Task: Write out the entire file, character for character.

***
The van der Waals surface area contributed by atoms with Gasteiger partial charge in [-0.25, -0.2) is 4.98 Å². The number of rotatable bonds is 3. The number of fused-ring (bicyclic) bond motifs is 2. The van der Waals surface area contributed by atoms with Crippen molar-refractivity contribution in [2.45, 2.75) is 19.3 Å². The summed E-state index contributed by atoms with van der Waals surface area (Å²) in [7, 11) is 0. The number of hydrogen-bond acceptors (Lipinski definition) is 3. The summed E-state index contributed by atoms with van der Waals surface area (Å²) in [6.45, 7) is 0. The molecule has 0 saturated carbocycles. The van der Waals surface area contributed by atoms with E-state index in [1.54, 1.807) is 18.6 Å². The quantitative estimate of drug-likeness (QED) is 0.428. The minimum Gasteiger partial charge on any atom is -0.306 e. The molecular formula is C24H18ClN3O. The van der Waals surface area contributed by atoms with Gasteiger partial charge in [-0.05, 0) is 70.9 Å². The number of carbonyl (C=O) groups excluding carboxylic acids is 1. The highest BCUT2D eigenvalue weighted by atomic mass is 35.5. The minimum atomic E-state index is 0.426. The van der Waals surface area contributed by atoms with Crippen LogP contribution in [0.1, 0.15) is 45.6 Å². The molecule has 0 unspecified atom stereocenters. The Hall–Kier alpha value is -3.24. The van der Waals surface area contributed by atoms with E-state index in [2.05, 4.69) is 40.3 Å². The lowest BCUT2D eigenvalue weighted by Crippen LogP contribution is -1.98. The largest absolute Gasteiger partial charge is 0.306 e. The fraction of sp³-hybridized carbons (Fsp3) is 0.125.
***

The van der Waals surface area contributed by atoms with Gasteiger partial charge in [-0.25, -0.2) is 4.98 Å². The number of rotatable bonds is 3. The number of fused-ring (bicyclic) bond motifs is 2. The van der Waals surface area contributed by atoms with Crippen molar-refractivity contribution in [2.45, 2.75) is 19.3 Å². The summed E-state index contributed by atoms with van der Waals surface area (Å²) in [7, 11) is 0. The number of hydrogen-bond acceptors (Lipinski definition) is 3. The summed E-state index contributed by atoms with van der Waals surface area (Å²) in [6.45, 7) is 0. The molecule has 0 saturated carbocycles. The van der Waals surface area contributed by atoms with E-state index in [1.54, 1.807) is 18.6 Å². The quantitative estimate of drug-likeness (QED) is 0.428. The minimum Gasteiger partial charge on any atom is -0.306 e. The molecular formula is C24H18ClN3O. The van der Waals surface area contributed by atoms with Gasteiger partial charge in [-0.05, 0) is 70.9 Å². The number of carbonyl (C=O) groups excluding carboxylic acids is 1. The highest BCUT2D eigenvalue weighted by atomic mass is 35.5. The minimum atomic E-state index is 0.426. The van der Waals surface area contributed by atoms with Crippen LogP contribution in [0.1, 0.15) is 45.6 Å². The molecule has 0 unspecified atom stereocenters. The Hall–Kier alpha value is -3.24. The van der Waals surface area contributed by atoms with E-state index in [2.05, 4.69) is 40.3 Å². The lowest BCUT2D eigenvalue weighted by Crippen LogP contribution is -1.98. The largest absolute Gasteiger partial charge is 0.306 e. The fraction of sp³-hybridized carbons (Fsp3) is 0.125.